I got reasonably proficient at sitting with silence, and then I learned to take that to my own tough conversations with partners because dealing with polyamory and touring and distance, and individual and mutual life dreams is tough. Oh, how I wanted to push all kinds of words and counterarguments and banal encouragement and my own sadness and guilt and fear into those spaces. But those conversations were not only mine; they were for my loved ones as well.

So I held my tongue, or tried to, and just focused on slow, deep breathing, if it felt like the person I was talking with had more to say. I checked in occasionally with “how does that feel?” and “do you want me to stay here?” or “that sounds awful, I’m sorry.” The slow pace kept me more present, kept me from flying off the handle or running away from the discomfort or making assumptions. The conversations stayed good, or at least friendly and workable.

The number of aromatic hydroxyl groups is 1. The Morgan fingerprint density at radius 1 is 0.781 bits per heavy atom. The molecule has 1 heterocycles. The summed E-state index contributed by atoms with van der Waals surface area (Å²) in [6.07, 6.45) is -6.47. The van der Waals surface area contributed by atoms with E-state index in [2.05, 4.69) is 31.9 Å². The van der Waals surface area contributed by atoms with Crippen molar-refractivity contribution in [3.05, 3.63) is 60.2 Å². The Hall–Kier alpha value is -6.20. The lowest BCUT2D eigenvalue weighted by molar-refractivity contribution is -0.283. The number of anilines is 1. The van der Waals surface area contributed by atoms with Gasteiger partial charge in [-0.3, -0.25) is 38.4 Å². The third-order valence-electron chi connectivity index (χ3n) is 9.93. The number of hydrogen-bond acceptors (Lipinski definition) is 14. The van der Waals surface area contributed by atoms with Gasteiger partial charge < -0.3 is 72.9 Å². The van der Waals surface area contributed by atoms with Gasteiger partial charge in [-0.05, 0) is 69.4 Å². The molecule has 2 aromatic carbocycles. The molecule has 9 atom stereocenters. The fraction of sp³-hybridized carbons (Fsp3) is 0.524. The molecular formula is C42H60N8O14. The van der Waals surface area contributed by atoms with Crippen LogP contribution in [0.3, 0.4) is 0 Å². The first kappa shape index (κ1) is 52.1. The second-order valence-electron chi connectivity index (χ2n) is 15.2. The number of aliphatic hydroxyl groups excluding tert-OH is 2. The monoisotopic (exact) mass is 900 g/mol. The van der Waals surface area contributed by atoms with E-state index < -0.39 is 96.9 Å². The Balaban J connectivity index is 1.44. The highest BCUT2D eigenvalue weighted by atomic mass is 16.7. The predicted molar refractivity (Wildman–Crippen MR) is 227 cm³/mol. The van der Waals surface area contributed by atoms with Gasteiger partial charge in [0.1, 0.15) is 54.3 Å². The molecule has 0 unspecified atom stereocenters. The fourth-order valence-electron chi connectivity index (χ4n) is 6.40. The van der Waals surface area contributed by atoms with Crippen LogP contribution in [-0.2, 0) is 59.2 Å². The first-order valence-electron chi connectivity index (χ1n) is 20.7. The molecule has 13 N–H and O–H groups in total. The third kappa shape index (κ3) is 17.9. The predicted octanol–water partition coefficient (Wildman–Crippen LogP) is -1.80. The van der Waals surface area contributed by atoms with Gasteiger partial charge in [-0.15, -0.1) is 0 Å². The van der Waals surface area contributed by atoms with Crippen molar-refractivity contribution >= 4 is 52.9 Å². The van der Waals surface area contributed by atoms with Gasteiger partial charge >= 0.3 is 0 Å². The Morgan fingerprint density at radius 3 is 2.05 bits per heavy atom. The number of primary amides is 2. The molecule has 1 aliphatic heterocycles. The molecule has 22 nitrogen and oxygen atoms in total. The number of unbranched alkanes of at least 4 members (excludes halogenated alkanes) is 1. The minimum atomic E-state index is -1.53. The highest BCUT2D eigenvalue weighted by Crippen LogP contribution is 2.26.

"Slow talk" can work in both face-to-face and written exchanges. During our first year or two of long-distance relationshipping, my partner and I had limited real-time face-to-face communication, but lots of texting; we also had a lot of challenging relationship stuff to work with. Thankfully, we developed a convention to “ask for asterisks,” which means we put an asterisk at the end of our comments when we are done with that thought, and then, and only then, can the other person start talking. The asterisk allows the person expressing to get their whole idea out, but it also is a gift to the person listening: even if parts of what our partner says are challenging, we get time to take it all in as a whole. (We have occasionally found ourselves saying “asterisk” during face-to-face conversations as well, it’s that useful.)

I should mention that slow talk doesn’t really help with the fear in the short run; those long silences can stretch out to seeming infinity. But in the medium- and long term, I find it builds trust and space for all the explorations and feelings that otherwise have no place to go. So give it a shot, the next time your partner turns to you and says, “There’s something I want to tell you.” Breathe deep, exhale, and give them room.